I nodded again. She sat down again.
I tried to think of something else to say, but my words were failing me.
She touched my face. “Don’t worry, my love, when they come to me, they will finally learn. It is not your place to demand perfection, but is is your place to try and emulate that which you hold dear. You will fail sometimes, but if you can tell me that you did the best you could when you arrive at My Gates, then I would be satisfied.”
“Yes,” She said as She got up to walk away, “You humans are very odd creatures.”
I was reading an anthology about people’s experiences with Ereshkigal the other day, and I realized that I must be kind of weird when it comes to the “dark” Goddesses. Ereshkigal is new as a patron, but I’ve worked with Her before. I’ve also worked with Hecate, the Morrigan, Cerridwen, Lilith, Kali, and several other of this class of deity, and while I have a healthy respect for Them and what They can do, I don’t fear them. Most of the anthology had people talking about how “scary” Ereshkigal is. Other adjectives were terrifying, hard, cold, angry, etc.
It may be weird, but when I work with Them, Their realms feel comfortable to me. Binah on the tree of life feels more like a sanctuary when we do work there than an echoing emptiness. Sure, Ereshkigal may be cold and stern, and even angry at times, but Her cuttings are purposeful. She can be comforting, but doesn’t coddle you when you’re not doing what you should be doing. Same thing with Hecate. She’ll be honest with you while you’re standing at the crossroads, making sure you know the gains and consequences of each road, but She’ll gladly dance with you and cheer you on once the decision is made. As hard as the Morrigan is, she also shows the ultimate compassion and mourns the waste that war can bring.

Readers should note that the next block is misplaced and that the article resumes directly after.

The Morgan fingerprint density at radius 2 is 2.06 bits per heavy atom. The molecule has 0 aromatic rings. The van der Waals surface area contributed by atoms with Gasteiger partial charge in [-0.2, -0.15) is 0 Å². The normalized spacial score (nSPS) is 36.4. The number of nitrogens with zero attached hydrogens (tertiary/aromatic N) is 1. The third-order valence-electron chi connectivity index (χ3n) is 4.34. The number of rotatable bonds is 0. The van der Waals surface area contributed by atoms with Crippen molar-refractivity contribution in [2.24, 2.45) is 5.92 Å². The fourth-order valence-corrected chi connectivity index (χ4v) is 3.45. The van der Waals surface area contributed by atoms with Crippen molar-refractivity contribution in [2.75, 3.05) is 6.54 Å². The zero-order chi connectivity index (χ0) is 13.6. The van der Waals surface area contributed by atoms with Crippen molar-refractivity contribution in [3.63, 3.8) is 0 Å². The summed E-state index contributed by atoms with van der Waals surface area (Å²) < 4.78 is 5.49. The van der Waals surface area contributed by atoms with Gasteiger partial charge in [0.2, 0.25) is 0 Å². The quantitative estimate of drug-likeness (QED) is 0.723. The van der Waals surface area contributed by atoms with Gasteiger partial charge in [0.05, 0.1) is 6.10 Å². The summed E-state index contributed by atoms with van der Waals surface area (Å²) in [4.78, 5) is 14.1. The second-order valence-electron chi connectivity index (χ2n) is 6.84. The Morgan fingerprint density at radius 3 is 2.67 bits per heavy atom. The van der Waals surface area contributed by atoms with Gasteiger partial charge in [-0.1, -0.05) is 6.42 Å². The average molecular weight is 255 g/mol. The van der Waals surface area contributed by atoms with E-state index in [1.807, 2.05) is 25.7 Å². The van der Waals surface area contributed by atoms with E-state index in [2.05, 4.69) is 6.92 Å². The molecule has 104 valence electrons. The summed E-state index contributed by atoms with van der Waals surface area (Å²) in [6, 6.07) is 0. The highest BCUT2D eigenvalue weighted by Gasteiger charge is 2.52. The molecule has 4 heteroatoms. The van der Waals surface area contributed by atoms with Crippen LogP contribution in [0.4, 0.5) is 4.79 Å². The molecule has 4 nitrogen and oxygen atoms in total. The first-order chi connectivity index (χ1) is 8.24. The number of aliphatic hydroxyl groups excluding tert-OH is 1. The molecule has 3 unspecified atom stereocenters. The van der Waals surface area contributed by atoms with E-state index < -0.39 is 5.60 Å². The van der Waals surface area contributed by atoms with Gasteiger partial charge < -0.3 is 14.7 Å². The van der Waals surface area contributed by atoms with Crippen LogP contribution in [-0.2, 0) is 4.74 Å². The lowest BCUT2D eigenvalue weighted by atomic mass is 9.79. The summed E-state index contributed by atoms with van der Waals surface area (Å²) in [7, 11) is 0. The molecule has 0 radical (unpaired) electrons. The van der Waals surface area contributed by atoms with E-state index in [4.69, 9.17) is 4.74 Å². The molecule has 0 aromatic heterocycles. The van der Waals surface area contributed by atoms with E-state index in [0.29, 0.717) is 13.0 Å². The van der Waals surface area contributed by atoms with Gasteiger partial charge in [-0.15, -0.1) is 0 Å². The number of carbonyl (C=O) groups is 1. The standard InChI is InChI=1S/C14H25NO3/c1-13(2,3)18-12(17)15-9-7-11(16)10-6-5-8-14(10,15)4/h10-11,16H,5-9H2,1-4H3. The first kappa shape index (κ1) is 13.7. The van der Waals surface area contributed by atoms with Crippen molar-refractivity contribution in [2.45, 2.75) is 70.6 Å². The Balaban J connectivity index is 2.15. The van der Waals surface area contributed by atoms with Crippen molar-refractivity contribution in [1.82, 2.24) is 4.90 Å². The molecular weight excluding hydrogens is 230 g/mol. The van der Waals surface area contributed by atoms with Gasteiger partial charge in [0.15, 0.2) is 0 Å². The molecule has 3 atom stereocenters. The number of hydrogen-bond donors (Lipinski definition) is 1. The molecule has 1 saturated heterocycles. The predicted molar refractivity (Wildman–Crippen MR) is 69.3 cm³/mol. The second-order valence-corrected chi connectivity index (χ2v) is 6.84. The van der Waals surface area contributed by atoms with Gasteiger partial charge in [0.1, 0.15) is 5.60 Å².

My wife says that it’s just who I am and how my particular calling manifests (I do work with the dying). I know that there are many folks who don’t work with these deities, and sometimes what you don’t know about can be scary. For me, these deities aren’t scary, they’re beautiful.
I will say, though, my heavy metal playlist is getting a good workout these days while I’m getting to know Ereshikigal…